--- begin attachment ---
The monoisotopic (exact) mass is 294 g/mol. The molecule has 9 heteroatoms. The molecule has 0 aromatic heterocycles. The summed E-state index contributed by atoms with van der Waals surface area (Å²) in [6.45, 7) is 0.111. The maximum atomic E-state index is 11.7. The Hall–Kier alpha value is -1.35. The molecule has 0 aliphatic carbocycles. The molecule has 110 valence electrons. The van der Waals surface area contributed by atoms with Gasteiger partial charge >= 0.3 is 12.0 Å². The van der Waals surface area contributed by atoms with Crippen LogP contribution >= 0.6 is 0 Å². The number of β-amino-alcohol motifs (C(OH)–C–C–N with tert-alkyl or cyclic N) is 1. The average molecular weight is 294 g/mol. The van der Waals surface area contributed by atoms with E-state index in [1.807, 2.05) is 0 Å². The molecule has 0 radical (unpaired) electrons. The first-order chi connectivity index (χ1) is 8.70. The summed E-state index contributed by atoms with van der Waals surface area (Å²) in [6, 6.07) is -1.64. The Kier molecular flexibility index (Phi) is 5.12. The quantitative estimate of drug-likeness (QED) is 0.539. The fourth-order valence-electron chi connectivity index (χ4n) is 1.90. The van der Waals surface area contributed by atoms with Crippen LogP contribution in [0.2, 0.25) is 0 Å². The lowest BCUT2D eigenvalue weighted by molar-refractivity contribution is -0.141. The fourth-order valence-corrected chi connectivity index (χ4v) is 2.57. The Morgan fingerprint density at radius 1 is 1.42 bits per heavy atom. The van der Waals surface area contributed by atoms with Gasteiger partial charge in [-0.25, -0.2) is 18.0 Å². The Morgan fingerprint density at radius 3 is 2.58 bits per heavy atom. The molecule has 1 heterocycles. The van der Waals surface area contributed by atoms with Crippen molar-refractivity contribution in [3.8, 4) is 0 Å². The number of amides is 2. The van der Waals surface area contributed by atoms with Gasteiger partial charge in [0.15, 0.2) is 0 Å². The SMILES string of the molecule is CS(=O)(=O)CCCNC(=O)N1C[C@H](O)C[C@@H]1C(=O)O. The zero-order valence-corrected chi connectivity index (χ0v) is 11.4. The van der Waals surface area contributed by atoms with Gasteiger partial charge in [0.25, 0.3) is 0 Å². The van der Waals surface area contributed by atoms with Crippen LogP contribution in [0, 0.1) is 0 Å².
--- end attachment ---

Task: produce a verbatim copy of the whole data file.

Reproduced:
The monoisotopic (exact) mass is 294 g/mol. The molecule has 9 heteroatoms. The molecule has 0 aromatic heterocycles. The summed E-state index contributed by atoms with van der Waals surface area (Å²) in [6.45, 7) is 0.111. The maximum atomic E-state index is 11.7. The Hall–Kier alpha value is -1.35. The molecule has 0 aliphatic carbocycles. The molecule has 110 valence electrons. The van der Waals surface area contributed by atoms with Gasteiger partial charge >= 0.3 is 12.0 Å². The van der Waals surface area contributed by atoms with Crippen LogP contribution >= 0.6 is 0 Å². The number of β-amino-alcohol motifs (C(OH)–C–C–N with tert-alkyl or cyclic N) is 1. The average molecular weight is 294 g/mol. The van der Waals surface area contributed by atoms with E-state index in [1.807, 2.05) is 0 Å². The molecule has 0 radical (unpaired) electrons. The first-order chi connectivity index (χ1) is 8.70. The summed E-state index contributed by atoms with van der Waals surface area (Å²) in [6, 6.07) is -1.64. The Kier molecular flexibility index (Phi) is 5.12. The quantitative estimate of drug-likeness (QED) is 0.539. The fourth-order valence-electron chi connectivity index (χ4n) is 1.90. The van der Waals surface area contributed by atoms with Crippen LogP contribution in [0.2, 0.25) is 0 Å². The lowest BCUT2D eigenvalue weighted by molar-refractivity contribution is -0.141. The fourth-order valence-corrected chi connectivity index (χ4v) is 2.57. The Morgan fingerprint density at radius 1 is 1.42 bits per heavy atom. The van der Waals surface area contributed by atoms with Gasteiger partial charge in [-0.25, -0.2) is 18.0 Å². The Morgan fingerprint density at radius 3 is 2.58 bits per heavy atom. The molecule has 1 heterocycles. The van der Waals surface area contributed by atoms with Crippen molar-refractivity contribution in [3.8, 4) is 0 Å². The number of amides is 2. The van der Waals surface area contributed by atoms with Gasteiger partial charge in [0.15, 0.2) is 0 Å². The SMILES string of the molecule is CS(=O)(=O)CCCNC(=O)N1C[C@H](O)C[C@@H]1C(=O)O. The zero-order valence-corrected chi connectivity index (χ0v) is 11.4. The van der Waals surface area contributed by atoms with Gasteiger partial charge in [0.25, 0.3) is 0 Å². The van der Waals surface area contributed by atoms with Crippen LogP contribution in [0, 0.1) is 0 Å².